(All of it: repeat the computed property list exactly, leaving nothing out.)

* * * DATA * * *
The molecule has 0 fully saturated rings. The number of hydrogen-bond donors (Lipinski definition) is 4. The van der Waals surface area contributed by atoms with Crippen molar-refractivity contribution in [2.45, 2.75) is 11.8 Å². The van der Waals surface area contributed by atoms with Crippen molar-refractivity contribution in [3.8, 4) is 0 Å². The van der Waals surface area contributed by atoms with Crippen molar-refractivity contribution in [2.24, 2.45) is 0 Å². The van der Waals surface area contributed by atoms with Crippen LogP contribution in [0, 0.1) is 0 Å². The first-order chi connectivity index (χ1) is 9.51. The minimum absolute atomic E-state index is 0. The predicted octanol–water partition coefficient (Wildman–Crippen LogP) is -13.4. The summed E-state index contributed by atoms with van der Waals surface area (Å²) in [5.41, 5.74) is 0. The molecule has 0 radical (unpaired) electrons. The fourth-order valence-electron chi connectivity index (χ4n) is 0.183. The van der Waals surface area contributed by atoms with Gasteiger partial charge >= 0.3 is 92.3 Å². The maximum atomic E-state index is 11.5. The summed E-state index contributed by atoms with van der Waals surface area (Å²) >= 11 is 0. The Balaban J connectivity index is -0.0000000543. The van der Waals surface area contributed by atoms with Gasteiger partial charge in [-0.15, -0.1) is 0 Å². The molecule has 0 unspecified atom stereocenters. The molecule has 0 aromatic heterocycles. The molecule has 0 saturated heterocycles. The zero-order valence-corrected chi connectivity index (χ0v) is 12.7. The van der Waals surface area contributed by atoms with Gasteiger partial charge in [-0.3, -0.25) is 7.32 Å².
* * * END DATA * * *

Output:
The molecule has 0 fully saturated rings. The number of hydrogen-bond donors (Lipinski definition) is 4. The van der Waals surface area contributed by atoms with Crippen molar-refractivity contribution in [2.45, 2.75) is 11.8 Å². The van der Waals surface area contributed by atoms with Crippen molar-refractivity contribution in [3.8, 4) is 0 Å². The van der Waals surface area contributed by atoms with Crippen molar-refractivity contribution in [2.24, 2.45) is 0 Å². The van der Waals surface area contributed by atoms with Crippen LogP contribution in [0, 0.1) is 0 Å². The first-order chi connectivity index (χ1) is 9.51. The minimum absolute atomic E-state index is 0. The predicted octanol–water partition coefficient (Wildman–Crippen LogP) is -13.4. The summed E-state index contributed by atoms with van der Waals surface area (Å²) in [5.41, 5.74) is 0. The molecule has 0 radical (unpaired) electrons. The fourth-order valence-electron chi connectivity index (χ4n) is 0.183. The van der Waals surface area contributed by atoms with Gasteiger partial charge >= 0.3 is 92.3 Å². The maximum atomic E-state index is 11.5. The summed E-state index contributed by atoms with van der Waals surface area (Å²) >= 11 is 0. The Balaban J connectivity index is -0.0000000543. The van der Waals surface area contributed by atoms with Gasteiger partial charge in [-0.15, -0.1) is 0 Å². The molecule has 0 unspecified atom stereocenters. The molecule has 0 aromatic heterocycles. The molecule has 0 saturated heterocycles. The zero-order valence-corrected chi connectivity index (χ0v) is 12.7. The van der Waals surface area contributed by atoms with Gasteiger partial charge in [-0.3, -0.25) is 7.32 Å².